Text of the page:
Please send an abstract (c.200-250 words) and short biographical note to the conference organiser, Dr. Carina Bartleet, c.e.bartleet@brookes.ac.uk, by no later than 5pm GMT, Friday 8 December 2017. Please include the abstract and biographical note in the body of the email and not in an attachment. All proposers of a paper or panel will receive notification of the results by the end of January 2018.

The conference fee will be waived for two graduate students in exchange for written reports on the conference, to be published in the BSLS Newsletter. If you are interested in being selected for one of these awards, please mention this when sending in your proposal. To qualify you will need to be registered for a postgraduate degree at the time of the conference.

Please note that those attending the conference will need to make their own arrangements for accommodation. Information on local hotels will be made available soon.

Membership: conference delegates will need to register/renew as members of the BSLS (annual membership: £25 waged/ £10 unwaged).

BSLS Winter Symposium: Metaphor in Literature and Science – King’s College London, Saturday November 4, 2017

Keynote speaker: Professor Alice Jenkins, University of Glasgow

The aim of this symposium is to re-examine the role of metaphor in literature and science studies in the light of new developments and questions in the field. The study of metaphor and analogy could prove to have a crucial role in negotiating between historicist and readerly approaches to literature and science. Are metaphors necessarily rooted within a particular historical context, with literary texts employing the scientific metaphors of their time, or is it possible to draw productive analogies between literary and scientific texts from disparate historical periods? How useful is it, for instance, to read the forms and metaphors of modern neuroscience into older texts? We would also like to consider the role of metaphor in emerging fields within the study of literature and science, such as performance studies, medical humanities and animal studies (as well as the connected study of posthumanism). How do metaphors function in texts that extend the boundaries of the human?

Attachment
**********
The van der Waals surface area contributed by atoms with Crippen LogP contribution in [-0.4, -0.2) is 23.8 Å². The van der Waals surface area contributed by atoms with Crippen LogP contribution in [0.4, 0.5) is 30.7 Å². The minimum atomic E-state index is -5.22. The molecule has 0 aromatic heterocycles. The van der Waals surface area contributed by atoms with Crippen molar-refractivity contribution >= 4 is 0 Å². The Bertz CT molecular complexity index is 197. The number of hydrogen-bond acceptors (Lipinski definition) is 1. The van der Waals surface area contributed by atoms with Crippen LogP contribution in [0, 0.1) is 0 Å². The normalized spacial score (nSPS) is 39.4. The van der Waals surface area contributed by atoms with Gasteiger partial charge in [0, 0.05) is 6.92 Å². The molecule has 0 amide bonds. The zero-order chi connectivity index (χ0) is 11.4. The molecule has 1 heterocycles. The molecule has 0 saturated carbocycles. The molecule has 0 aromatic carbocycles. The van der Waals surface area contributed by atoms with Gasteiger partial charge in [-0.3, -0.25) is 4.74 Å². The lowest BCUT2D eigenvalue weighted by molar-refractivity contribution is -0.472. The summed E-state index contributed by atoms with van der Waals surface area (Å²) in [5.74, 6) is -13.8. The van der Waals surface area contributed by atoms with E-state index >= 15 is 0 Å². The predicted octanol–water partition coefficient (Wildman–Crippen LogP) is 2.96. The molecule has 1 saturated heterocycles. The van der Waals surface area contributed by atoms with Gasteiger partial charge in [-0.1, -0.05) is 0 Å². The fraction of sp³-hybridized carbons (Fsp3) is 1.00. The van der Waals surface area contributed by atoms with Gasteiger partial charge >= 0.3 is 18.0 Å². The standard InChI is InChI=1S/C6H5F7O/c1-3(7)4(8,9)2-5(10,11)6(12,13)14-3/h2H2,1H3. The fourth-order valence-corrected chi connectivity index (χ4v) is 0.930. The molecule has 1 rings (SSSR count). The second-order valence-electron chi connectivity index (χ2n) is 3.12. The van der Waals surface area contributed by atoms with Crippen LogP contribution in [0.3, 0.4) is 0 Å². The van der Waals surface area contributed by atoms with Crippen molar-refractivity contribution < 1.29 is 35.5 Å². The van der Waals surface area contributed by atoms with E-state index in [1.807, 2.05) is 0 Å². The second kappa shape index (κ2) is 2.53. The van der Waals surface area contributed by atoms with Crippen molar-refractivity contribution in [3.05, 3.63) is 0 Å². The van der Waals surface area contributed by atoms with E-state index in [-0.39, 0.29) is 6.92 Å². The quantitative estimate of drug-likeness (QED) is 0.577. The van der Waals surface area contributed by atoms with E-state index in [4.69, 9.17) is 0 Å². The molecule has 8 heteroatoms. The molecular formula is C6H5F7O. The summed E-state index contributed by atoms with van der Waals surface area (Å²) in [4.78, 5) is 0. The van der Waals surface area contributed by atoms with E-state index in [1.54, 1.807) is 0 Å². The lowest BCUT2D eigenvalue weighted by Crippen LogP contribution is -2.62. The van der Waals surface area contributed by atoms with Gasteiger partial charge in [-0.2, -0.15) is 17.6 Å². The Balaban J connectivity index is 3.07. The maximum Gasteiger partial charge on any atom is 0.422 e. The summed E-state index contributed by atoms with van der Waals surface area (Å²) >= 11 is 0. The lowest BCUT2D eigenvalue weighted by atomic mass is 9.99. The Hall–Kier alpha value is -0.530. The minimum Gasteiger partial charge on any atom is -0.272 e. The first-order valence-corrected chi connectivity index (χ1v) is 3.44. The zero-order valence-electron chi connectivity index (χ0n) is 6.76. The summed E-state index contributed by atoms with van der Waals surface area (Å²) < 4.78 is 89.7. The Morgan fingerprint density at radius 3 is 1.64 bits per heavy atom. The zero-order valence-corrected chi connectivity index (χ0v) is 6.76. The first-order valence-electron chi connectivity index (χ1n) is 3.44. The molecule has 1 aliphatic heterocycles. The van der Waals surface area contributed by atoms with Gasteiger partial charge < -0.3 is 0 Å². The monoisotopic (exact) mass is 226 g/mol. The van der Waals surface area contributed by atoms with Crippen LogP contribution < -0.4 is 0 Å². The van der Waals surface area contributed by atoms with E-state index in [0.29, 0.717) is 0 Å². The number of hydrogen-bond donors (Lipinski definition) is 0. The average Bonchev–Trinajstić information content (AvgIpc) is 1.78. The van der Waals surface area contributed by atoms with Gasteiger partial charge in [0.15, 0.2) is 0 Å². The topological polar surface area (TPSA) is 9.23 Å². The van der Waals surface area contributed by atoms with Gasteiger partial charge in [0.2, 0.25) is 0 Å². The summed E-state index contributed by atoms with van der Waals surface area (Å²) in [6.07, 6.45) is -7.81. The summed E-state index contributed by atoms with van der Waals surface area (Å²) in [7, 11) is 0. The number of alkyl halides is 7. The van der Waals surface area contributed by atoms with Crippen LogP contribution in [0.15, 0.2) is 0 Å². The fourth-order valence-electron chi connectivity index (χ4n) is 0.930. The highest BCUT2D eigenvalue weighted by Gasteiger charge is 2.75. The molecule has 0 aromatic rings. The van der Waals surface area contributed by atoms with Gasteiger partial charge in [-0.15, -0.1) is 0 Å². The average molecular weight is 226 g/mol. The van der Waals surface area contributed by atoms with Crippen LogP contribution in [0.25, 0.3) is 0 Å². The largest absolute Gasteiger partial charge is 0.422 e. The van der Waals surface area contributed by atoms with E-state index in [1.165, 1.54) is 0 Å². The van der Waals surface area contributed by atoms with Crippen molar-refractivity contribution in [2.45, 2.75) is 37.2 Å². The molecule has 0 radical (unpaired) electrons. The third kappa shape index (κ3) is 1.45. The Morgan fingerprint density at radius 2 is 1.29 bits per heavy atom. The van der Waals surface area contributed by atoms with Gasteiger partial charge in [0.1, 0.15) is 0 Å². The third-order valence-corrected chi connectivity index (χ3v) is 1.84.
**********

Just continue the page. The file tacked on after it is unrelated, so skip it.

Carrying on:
The symposium will incorporate, though not necessarily be limited to, the following topics:

  • How metaphors are passed from one discipline to another (domaining)
  • The use of models and analogies within science writing
  • The role of ‘field’, ‘matrix’, ‘two-way traffic’ and other metaphors within the theory of literature and science: what political assumptions lie behind our critical use of metaphor?
  • Metaphor and the body: how do metaphors, particularly technological and animal metaphors, help to construct different versions of the body?
  • Political metaphor: how can metaphors be used to construct or challenge particular social formulations? What are the political implications of the use of metaphors in illness narratives and case histories, for example?

While we welcome traditional papers, we also encourage contributors to experiment with non-traditional formats: speakers could present their work as a short film, or as a ‘biographical’ paper in which they reflect upon their own academic and theoretical trajectories. We also particularly invite papers by women, people of colour, and other groups that are underrepresented within science studies. The conference will be inclusive and gender-balanced, with at least fifty percent women speakers, and no all-men panels.